22 December 2015

skin cells in which 14-3-3ζ has been inhibited very actively moving around and building a scaffoldResearchers at Adelaide’s Centre for Cancer Biology (CCB) have discovered that inhibiting a particular protein in the skin can accelerate the healing of wounds.

The significant discovery has been published today in the peer-reviewed international scientific journal Developmental Cell.

Senior author Dr Michael Samuel says chronic wounds – injuries to the skin that fail to heal properly within three months – affect hundreds of millions of people around the world and cost the Australian economy $2.6 billion a year.

“When skin is wounded, the first priority of healing is to close the wound quickly to reduce the risk of infection,” Dr Samuel says.

“However, before this can be done, a scaffold needs to be set up to support the new skin, quite like when building a house. But making this scaffold is a slow process.”

Dr Michael Samuel with research assistant Kaitlin ScheerDr Samuel and his team have discovered a way to speed up the process of building this scaffold, by inhibiting a protein called 14-3-3ζ.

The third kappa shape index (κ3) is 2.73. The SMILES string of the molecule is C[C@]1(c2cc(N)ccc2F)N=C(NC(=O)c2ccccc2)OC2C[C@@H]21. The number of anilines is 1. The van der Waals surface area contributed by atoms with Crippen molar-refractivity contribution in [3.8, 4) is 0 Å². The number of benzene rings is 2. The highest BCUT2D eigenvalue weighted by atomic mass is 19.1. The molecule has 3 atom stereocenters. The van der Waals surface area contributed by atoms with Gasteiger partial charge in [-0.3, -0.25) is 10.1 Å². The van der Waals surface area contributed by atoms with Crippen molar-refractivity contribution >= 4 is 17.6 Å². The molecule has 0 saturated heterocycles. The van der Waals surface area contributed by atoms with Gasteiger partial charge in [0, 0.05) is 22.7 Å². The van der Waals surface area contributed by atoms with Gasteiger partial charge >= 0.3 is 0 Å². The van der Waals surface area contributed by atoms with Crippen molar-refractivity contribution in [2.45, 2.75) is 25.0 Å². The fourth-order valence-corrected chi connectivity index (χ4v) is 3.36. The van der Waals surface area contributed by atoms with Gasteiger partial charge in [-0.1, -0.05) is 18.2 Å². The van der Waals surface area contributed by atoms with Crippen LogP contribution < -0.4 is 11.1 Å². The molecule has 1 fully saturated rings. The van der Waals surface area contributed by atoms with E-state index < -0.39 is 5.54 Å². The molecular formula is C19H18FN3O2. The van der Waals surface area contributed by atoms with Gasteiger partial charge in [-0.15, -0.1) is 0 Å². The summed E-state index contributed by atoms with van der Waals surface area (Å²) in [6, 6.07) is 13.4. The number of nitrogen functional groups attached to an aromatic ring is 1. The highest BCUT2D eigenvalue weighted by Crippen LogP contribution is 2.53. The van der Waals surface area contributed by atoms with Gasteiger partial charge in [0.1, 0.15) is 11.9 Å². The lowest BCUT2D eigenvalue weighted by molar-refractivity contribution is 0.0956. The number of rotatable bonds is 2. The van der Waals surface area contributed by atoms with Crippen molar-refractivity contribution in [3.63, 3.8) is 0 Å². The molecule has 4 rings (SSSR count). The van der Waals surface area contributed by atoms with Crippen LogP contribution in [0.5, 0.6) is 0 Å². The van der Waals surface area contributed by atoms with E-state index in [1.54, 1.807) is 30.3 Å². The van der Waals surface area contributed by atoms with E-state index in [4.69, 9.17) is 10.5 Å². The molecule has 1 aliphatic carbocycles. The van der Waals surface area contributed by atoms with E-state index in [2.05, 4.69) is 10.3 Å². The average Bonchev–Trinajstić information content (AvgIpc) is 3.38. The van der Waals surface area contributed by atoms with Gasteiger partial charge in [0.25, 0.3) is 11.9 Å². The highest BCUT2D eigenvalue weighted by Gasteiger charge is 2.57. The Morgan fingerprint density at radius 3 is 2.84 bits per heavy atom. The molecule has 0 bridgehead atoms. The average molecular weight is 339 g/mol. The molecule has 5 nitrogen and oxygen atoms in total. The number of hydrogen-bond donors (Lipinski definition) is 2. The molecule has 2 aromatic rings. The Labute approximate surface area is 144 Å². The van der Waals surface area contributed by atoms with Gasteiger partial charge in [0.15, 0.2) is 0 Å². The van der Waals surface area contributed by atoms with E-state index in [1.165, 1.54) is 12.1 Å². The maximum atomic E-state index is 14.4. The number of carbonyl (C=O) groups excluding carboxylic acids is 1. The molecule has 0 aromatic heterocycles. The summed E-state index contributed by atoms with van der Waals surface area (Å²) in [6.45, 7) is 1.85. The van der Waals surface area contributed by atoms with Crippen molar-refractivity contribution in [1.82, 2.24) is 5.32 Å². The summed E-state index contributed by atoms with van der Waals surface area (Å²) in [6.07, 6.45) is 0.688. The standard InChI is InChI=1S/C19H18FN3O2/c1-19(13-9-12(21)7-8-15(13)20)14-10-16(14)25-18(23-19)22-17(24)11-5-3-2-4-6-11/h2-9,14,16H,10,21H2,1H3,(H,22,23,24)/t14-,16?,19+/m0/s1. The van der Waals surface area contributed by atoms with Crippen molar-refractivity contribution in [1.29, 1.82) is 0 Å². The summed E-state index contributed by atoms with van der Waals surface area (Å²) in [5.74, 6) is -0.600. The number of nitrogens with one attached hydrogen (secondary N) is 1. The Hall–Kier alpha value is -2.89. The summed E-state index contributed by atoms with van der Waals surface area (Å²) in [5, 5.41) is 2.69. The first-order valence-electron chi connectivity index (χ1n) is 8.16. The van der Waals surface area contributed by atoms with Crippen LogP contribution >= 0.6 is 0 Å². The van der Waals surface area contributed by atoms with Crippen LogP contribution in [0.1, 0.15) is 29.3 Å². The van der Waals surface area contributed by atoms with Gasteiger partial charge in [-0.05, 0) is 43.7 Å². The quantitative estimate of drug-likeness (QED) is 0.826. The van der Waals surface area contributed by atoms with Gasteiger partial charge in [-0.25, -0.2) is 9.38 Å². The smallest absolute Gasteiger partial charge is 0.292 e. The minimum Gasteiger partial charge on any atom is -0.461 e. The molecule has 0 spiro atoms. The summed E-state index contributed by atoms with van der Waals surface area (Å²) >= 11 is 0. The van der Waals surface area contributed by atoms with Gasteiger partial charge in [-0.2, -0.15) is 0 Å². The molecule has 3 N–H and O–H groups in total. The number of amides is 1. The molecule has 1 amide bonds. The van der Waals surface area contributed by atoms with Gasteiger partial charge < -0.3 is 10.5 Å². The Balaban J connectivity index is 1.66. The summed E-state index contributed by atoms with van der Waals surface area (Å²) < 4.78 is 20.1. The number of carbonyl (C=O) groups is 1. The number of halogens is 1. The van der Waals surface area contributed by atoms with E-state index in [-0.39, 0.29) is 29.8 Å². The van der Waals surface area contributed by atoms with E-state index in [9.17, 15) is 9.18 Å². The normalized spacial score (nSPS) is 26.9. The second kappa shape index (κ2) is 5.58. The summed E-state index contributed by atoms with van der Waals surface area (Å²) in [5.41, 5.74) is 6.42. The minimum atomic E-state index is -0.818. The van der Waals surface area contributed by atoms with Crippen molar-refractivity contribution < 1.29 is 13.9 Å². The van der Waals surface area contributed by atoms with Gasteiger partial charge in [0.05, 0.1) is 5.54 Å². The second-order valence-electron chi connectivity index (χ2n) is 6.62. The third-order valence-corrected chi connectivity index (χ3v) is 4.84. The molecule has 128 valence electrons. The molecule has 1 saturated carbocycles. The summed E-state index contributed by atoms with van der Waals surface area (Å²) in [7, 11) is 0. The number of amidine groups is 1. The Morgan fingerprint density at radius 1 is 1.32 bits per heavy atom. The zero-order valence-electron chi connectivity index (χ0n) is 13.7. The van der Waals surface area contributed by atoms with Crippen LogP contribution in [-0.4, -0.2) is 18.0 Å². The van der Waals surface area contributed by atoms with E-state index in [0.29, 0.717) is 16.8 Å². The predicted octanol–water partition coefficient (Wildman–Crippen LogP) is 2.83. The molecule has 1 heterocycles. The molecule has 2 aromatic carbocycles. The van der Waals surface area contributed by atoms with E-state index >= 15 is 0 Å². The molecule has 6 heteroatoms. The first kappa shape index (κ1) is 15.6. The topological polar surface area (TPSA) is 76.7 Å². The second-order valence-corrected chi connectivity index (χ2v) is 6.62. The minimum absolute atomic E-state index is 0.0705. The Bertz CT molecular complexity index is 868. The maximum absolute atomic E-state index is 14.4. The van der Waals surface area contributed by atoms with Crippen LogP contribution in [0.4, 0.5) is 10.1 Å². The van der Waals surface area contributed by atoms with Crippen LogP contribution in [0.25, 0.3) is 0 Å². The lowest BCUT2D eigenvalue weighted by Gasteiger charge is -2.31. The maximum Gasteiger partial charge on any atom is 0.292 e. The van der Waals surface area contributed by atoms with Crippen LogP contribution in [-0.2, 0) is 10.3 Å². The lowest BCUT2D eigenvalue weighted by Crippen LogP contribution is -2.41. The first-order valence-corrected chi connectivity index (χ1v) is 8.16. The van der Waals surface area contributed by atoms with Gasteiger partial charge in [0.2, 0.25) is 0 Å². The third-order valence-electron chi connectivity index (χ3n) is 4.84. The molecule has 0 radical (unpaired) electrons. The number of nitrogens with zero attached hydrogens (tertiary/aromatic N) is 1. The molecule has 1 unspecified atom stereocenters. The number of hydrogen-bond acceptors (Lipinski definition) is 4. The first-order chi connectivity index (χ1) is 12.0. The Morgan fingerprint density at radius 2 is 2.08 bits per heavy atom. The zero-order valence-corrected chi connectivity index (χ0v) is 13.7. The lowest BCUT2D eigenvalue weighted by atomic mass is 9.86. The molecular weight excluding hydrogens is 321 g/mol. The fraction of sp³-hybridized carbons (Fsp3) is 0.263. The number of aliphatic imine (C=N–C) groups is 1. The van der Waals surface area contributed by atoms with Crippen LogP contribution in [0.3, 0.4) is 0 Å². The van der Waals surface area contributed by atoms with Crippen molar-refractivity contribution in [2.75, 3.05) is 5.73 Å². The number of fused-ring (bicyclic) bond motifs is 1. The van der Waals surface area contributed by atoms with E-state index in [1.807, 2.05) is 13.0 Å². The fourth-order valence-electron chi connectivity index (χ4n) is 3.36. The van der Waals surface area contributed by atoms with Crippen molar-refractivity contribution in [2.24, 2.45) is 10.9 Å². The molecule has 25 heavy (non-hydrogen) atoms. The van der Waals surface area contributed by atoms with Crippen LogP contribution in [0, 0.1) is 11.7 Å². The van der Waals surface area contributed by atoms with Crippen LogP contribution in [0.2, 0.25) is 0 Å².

“Interestingly, 14-3-3ζ is present at very high levels in chronic non-healing wounds like, for example diabetic wounds, suggesting that this may be the reason chronic wounds heal so slowly,” he says.

“The next step of our research is to find out whether inhibiting 14-3-3ζ can be used to help people with chronic non-healing wounds to heal their wounds quickly.”

The research was led by Dr Michael Samuel and his team including Dr Jasreen Kular and Kaitlin Scheer in the Tumour Microenvironment Laboratory at the CCB, a Medical Research Institute created by an alliance between UniSA and SA Pathology.

The work also involved colleagues from UniSA’s Future Industries Institute and the Kinghorn Cancer Centre & Garvan Institute of Medical Research.

Dr Michael Samuel and Dr Jasreen KularUniSA Vice Chancellor Professor David Lloyd says this latest research is a great example of how the CCB’s specialist knowledge in basic cell biology has important applications across a broad range of medical settings.

“Chronic wounds seriously impact on a sufferer’s quality of life, affecting their productivity and mobility,” Prof Lloyd says.

“I congratulate the CCB on this latest work and look forward to the next steps of the research ultimately helping those suffering from chronic wounds.”

The full article can be read online at Developmental Cell.

Interview: Michael Samuel office (08) 222 3356 mobile 0402 965 073 email Michael.Samuel@unisa.edu.au
Media contact: Kelly Stone office (08) 8302 0963 mobile 0417 861 832 email Kelly.stone@unisa.edu.au

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